Social Transparency and the heart and soul debate

by Joe Pelissier on October 8, 2014

Last year, after some negative criticism, Bank of America decided to get social and use Twitter [@bankofamerica].  Like a lot of grey institutions it felt it was important to be seen to be socially connected. However not everyone was that impressed,  one Follower tweeted a public message saying, “Your tweets seem computer generated, like you have no heart or soul.”  Therein lies the debate –  we want big organisations to be places with personality, not lifeless automatons.

Over the past few months I find myself often quoting this tweet to marketing and communication teams as they look to find ways of using social media in a professional context. One the one hand they want to be seen to be social but on the other they don’t know how informal they can be. Much of this comes down to language (tone and style), conversations (knowing what customers want to talk about) and listening  (observing the chatter).

Conversational Q & A

I suspect that the person who followed Bank of America had unrealistically high expectations. Personally, a bank is not the type of organisation I want to follow. They are institutionally more comfortable with sober, dry language and so one cannot realistically expect ‘heart and soul’.

At least they are trying. Last October Bank of England [@bankofengland] launched a live Twitter Q & A via the hashtag #AskBoE. The only problem was that the chief economist was replying with the aid of a team of assistants who were obviously terrified of tweeting something that might be mis-construed. He would agree the answer and then some lackey would type it out. Although, #AskBoE lives on you can see its answers are kept very factual and to the point.

Heart and soul is what most most digital consumers seek these days. They want to get a sense of the personality behind the business they are dealing with.  The challenge is that boardrooms don’t do personality. It scares the daylights out of them as informal, social communication is perceived as risky.  To an extent it is, but that’s also where the opportunity lies, especially if you run your own business or work for an SME. You can be nimble, agile and fleet of foot – all of the things that large companies would like to be but are not.

The influence of the ‘social personality’

The heart and soul debate is driven and influenced by the cult of the social personality. The individual blogger or vlogger who makes it their business to regularly allow others into their personal and professional life. In terms of influence they now have a much bigger video audience than established brands like Burberry (123k subscribers), Dyson (8k subscribers) and the late Steve Jobs (103k subscribers) via EverySteveJobsVideo.

Burberry uses multiple channels and knows the video marketing value of Kate Moss, Cara Delevingne and Mario Testino; especially if you get all three to work together on one film. James Dyson knows why it’s important to be seen talking on digital platforms about the innovative vacuum cleaners he manufactures. And Steve Jobs was and is famous for his talks, whether for a new product launch or via TED.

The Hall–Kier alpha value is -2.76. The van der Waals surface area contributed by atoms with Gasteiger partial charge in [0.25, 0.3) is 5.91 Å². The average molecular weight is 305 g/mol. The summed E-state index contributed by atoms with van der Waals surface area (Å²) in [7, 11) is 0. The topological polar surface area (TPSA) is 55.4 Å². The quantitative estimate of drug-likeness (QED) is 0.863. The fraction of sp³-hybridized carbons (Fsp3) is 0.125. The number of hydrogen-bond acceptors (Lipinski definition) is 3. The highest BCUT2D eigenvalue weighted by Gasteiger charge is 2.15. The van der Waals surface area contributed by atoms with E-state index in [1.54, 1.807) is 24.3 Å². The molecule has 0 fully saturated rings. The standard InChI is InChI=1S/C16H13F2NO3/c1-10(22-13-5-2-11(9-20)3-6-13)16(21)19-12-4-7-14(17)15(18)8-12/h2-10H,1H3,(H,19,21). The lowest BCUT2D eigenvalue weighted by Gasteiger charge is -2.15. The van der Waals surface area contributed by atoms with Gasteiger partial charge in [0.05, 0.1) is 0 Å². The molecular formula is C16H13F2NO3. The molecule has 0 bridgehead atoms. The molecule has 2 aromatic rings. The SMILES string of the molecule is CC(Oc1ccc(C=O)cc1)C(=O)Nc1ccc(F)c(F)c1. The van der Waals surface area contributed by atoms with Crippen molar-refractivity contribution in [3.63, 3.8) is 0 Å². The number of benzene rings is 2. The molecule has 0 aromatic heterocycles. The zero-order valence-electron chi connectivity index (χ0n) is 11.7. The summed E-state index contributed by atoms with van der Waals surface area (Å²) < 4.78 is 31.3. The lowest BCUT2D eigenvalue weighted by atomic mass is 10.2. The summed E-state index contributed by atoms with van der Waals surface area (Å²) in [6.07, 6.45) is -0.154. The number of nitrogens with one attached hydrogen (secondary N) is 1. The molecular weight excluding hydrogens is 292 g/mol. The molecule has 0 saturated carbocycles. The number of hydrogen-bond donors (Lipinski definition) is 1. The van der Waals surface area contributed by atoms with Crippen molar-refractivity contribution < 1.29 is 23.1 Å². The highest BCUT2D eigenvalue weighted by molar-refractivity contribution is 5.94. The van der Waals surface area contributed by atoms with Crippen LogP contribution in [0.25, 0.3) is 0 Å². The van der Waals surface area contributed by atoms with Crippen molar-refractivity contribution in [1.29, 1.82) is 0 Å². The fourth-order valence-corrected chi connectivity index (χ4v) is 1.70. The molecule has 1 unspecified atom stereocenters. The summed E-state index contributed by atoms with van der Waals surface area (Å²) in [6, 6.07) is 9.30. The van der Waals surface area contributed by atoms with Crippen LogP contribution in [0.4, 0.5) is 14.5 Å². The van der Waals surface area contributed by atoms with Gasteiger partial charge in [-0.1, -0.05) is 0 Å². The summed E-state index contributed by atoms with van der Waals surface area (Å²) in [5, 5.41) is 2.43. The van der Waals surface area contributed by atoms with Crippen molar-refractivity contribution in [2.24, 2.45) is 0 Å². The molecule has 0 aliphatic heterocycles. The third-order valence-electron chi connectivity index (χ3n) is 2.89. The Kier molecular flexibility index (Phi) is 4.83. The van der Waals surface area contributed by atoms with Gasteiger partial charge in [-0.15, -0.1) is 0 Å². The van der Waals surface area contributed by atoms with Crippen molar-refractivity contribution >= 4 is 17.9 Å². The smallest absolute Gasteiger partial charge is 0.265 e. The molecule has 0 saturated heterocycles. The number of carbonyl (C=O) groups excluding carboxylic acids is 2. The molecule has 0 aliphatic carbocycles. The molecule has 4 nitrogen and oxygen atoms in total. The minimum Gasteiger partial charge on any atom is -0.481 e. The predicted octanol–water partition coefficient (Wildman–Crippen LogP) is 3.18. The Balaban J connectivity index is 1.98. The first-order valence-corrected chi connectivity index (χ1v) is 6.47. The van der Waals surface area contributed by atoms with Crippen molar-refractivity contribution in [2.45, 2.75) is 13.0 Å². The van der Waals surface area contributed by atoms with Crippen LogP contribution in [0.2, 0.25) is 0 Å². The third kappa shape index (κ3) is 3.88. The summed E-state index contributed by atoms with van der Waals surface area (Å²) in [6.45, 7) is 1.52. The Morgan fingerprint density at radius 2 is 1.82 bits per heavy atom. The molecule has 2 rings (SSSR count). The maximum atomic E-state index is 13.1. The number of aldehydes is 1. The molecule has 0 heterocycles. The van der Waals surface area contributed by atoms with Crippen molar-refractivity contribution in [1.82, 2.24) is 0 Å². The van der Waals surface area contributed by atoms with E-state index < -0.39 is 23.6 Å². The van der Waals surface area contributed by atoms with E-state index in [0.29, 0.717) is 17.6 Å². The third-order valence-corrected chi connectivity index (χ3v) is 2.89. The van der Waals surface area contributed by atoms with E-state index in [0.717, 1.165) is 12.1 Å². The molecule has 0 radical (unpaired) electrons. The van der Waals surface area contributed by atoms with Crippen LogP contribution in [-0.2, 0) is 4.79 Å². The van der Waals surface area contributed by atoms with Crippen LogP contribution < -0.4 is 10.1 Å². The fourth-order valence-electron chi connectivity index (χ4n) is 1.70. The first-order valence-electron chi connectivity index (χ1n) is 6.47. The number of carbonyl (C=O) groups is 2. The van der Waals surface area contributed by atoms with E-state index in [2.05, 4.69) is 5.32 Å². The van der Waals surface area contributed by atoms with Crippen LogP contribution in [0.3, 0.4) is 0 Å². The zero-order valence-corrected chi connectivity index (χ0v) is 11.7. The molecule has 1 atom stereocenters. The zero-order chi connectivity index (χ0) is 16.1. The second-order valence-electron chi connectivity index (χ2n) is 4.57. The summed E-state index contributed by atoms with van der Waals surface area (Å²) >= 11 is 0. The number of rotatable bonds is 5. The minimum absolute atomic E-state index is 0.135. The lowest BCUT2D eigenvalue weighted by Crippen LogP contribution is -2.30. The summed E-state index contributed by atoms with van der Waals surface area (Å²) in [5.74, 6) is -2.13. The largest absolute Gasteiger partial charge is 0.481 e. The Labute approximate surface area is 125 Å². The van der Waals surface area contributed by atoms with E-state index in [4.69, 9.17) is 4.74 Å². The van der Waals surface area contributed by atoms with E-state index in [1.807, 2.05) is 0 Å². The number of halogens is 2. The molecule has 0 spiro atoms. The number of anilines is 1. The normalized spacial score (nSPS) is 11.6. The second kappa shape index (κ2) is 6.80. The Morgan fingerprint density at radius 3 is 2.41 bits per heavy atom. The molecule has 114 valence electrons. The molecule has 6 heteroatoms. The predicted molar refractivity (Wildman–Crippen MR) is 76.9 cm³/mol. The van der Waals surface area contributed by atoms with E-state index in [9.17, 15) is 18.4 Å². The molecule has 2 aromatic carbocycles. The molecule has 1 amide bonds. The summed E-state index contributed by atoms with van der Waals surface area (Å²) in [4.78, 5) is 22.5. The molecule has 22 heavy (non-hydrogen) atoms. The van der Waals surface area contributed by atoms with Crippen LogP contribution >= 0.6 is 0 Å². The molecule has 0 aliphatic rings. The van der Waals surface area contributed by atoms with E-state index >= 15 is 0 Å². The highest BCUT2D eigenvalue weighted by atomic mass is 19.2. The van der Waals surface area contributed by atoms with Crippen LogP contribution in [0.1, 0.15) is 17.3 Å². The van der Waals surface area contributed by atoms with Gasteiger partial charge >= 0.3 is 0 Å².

You could never accuse any of them of trying to duck the heart and soul debate. But contrary to what you might expect, they are not the ones driving it, it is the young twenty-somethings like PewPieDie (31 million subscribers), Pointless Blog (3 million subscribers) and Zoella (6 million subscribers).

If you are unfamiliar with these names you are either getting on a bit or lacking in digital credibility. But don’t worry, they didn’t come onto my radar until recently, but that’s only because I have ‘millenial’ children (those born somewhere between early 1980s and early 2000s) who point me in the right direction.

Watching these videos is both fascinating and unnerving. Fascinating because they represent a shift in power and influence. The top vloggers are in complete control of the media they use. The videos are clearly shot, are decently lit and have good audio. Underneath their informality is a sense of structure. They are open, honest and irreverent – what you see is what you get.

The result is millions of subscribers and where there are lots of subscribers come the big brands and the advertisers. Don’t assume that this is a flash in the pan fad. These vloggers are digitally smart and savvy, they seamlessly hook up with Instagram, Pinterest or any other relevant channel to extend their social reach. And as they and their audience grow older, it is likely that their product and offering will evolve and mature. Unless of course they get bored by the whole thing and move onto something else. So, it’s not surprising that behind the scenes is Gleam Futures, a new type of agency specialising in the management of ‘social’ talent.

It’s unnerving because these seem to be the people in control. Unworldly and unwise they may be, they nevertheless call the shots.

Why you may need to work on your social personality

Have they unwittingly discovered the secret ingredient of the ‘social personality’? And should we care about the influence they have on teenagers and all those growing up in our connected world?

If you as a business want to have a social personality  – to show some heart and soul, this is possibly where the challenge lies. Whether you are Bank of America or an up and coming SME you may want to consider your social personality and how to express your heart and soul.

You’ll have to do this, not because people are going to stop using your services, but because your future customers are more likely to want to do business with those who’ve discovered the business benefits of unlocking their corporate personality and how to share it.


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